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By, Mrs Sharon Issacson, Current MMY Assistant Director

On Chanukah, we commemorate two separate miracles – the nes pach hashemen and the military victory against the Greeks. What is the relationship between these two miracles? Why was the miracle of oil necessary, and why did it become the symbol of Chanukah?

Many reference a well-known Ramban (Shemot 13:16) in answering these questions. In this passage, Ramban speaks about the purpose of open miracles, such as those performed during Yetziyat Mizrayim, as testifying to God’s creation of the world ex nihilo, His omniscience, and Divine Providence. However, "because HaKadosh Baruch Hu will not perform overt miracles in every generation to (convince) the wicked and the deniers, He commanded us to make a constant recollection of what our eyes saw, and to transmit the matter to our children, and from their children to their children, until the final generation." At the same time, Ramban states that we recall and remember the open miracles to point us to all of the hidden miracles which occur constantly in the world. A fundamental principle of Jewish belief is that "from the great miracles, a person comes to admit to the hidden miracles that are the foundation of the entire Torah. For no one has a portion in the Torah of Moshe until he believes that all of our events are miracles, and they are not all a product of nature."

The magnificent open miracles serve as window into God’s conduct in the world, proclaiming and confirming the miraculous status of the smaller, "natural" miracles and wonders. Such a relationship is certainly apparent in the dual miracles of Chanukah. Chanukah celebrates both the "natural" military victory and the "supernatural" burning of a small amount of oil for 8 days. The unquestionably supernatural burning of the oil verified the equally miraculous nature of the military victory. Our agenda on Chanukah is to look deeply at our own lives and to perceive and appreciate the undeniable yad Hashem in each and every aspect of our lives, even in events that appear to be “natural.”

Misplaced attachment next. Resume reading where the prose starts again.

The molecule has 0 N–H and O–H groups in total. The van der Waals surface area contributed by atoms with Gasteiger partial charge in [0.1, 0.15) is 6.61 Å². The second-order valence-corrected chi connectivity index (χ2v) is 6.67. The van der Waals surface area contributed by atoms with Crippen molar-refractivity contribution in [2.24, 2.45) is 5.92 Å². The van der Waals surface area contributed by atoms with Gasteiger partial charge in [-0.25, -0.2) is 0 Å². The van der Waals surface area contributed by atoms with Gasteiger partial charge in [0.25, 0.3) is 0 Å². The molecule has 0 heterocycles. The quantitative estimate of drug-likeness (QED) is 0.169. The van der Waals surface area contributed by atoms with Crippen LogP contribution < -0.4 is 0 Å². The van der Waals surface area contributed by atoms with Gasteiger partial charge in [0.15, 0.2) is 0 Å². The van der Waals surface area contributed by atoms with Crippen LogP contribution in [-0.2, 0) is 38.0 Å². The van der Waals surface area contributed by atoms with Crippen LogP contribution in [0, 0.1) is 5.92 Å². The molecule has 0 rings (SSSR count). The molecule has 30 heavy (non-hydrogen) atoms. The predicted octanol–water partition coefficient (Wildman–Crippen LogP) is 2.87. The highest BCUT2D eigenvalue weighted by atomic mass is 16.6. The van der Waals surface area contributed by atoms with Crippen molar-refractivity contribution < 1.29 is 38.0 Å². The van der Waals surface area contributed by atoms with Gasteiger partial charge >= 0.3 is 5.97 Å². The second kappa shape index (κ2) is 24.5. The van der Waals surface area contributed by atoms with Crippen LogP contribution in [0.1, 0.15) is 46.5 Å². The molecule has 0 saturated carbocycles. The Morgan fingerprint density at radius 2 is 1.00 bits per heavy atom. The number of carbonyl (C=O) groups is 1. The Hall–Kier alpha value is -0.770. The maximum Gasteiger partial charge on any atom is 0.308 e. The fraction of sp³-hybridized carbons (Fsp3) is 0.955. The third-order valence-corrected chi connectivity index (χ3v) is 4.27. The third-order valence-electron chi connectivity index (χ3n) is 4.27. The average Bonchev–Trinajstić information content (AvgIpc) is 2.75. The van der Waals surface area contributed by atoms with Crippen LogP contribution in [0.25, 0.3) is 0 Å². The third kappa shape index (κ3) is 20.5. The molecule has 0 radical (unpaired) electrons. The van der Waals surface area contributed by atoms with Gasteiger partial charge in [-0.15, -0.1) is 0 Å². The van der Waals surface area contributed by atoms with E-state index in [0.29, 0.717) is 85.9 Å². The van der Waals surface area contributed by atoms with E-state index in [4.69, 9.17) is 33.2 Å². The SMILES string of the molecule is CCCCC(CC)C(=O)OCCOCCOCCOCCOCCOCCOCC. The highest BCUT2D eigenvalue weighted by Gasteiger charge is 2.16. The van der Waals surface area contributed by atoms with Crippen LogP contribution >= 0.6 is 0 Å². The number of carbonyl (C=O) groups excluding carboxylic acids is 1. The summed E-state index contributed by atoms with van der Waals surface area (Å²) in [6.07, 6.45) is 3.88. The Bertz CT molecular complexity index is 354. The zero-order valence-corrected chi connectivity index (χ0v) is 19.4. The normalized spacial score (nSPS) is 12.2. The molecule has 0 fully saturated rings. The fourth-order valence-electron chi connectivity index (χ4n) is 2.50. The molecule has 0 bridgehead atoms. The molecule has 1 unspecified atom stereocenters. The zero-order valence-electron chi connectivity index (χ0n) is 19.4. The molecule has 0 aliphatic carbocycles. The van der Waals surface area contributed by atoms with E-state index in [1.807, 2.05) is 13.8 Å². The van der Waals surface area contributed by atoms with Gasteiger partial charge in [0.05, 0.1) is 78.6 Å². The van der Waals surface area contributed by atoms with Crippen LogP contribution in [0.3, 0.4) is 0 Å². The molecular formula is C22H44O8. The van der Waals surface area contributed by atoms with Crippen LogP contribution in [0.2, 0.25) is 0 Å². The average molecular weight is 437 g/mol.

The problem arises when we look past this passage of Ramban, at other passages in which he seems to maintain a diametrically opposed view – contradicting his own opinion.  On Bereishit 18:19, Ramban writes that “[ordinary] humans are left to the influence of chance… However, with His pious ones, [God] concentrates to know him on an individual level, to have His guard cling to him constantly. [God] does not remove his knowledge and consciousness of him at all.” In his commentary on Iyov 36:7, Ramban states that “to the extent that the completely pious individual, who is constantly clinging to Him and never disrupts his total devotion to Him for mundane matters, [he] will be guarded always from all chance occurrences, even the happenings of nature… miracles will constantly occur on his behalf. According to his closeness to God, he will be protected with the highest level of protection. However, he who is distant from God in thought and deed, even if he isn’t deserving of death due to his sins… is left to chance… And since most of the world is in this middle group…. it is proper for them to act in the way of nature and chance.”